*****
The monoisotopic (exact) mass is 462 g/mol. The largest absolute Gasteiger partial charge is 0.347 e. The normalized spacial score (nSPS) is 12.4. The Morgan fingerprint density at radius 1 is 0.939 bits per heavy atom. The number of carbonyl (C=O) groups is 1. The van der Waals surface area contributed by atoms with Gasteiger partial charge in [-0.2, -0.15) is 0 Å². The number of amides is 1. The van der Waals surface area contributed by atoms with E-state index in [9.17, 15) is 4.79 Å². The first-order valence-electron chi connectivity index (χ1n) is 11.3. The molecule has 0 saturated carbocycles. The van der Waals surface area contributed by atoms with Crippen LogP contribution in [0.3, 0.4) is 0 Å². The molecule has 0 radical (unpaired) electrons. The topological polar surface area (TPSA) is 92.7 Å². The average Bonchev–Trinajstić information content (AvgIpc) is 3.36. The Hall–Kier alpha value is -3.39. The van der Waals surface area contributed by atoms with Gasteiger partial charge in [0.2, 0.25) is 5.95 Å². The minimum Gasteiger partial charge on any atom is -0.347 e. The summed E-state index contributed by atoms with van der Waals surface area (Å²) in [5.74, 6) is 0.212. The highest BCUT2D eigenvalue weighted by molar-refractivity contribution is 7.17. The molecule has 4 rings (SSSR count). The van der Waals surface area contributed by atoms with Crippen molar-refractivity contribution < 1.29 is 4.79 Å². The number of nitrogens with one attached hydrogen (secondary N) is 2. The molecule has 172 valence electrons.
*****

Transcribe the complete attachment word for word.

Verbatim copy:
The monoisotopic (exact) mass is 462 g/mol. The largest absolute Gasteiger partial charge is 0.347 e. The normalized spacial score (nSPS) is 12.4. The Morgan fingerprint density at radius 1 is 0.939 bits per heavy atom. The number of carbonyl (C=O) groups is 1. The van der Waals surface area contributed by atoms with Gasteiger partial charge in [-0.2, -0.15) is 0 Å². The number of amides is 1. The van der Waals surface area contributed by atoms with E-state index in [9.17, 15) is 4.79 Å². The first-order valence-electron chi connectivity index (χ1n) is 11.3. The molecule has 0 saturated carbocycles. The van der Waals surface area contributed by atoms with Crippen LogP contribution in [0.3, 0.4) is 0 Å². The molecule has 0 radical (unpaired) electrons. The topological polar surface area (TPSA) is 92.7 Å². The average Bonchev–Trinajstić information content (AvgIpc) is 3.36. The Hall–Kier alpha value is -3.39. The van der Waals surface area contributed by atoms with Gasteiger partial charge in [0.2, 0.25) is 5.95 Å². The minimum Gasteiger partial charge on any atom is -0.347 e. The summed E-state index contributed by atoms with van der Waals surface area (Å²) in [5.74, 6) is 0.212. The highest BCUT2D eigenvalue weighted by molar-refractivity contribution is 7.17. The molecule has 4 rings (SSSR count). The van der Waals surface area contributed by atoms with Crippen molar-refractivity contribution < 1.29 is 4.79 Å². The number of nitrogens with one attached hydrogen (secondary N) is 2. The molecule has 172 valence electrons.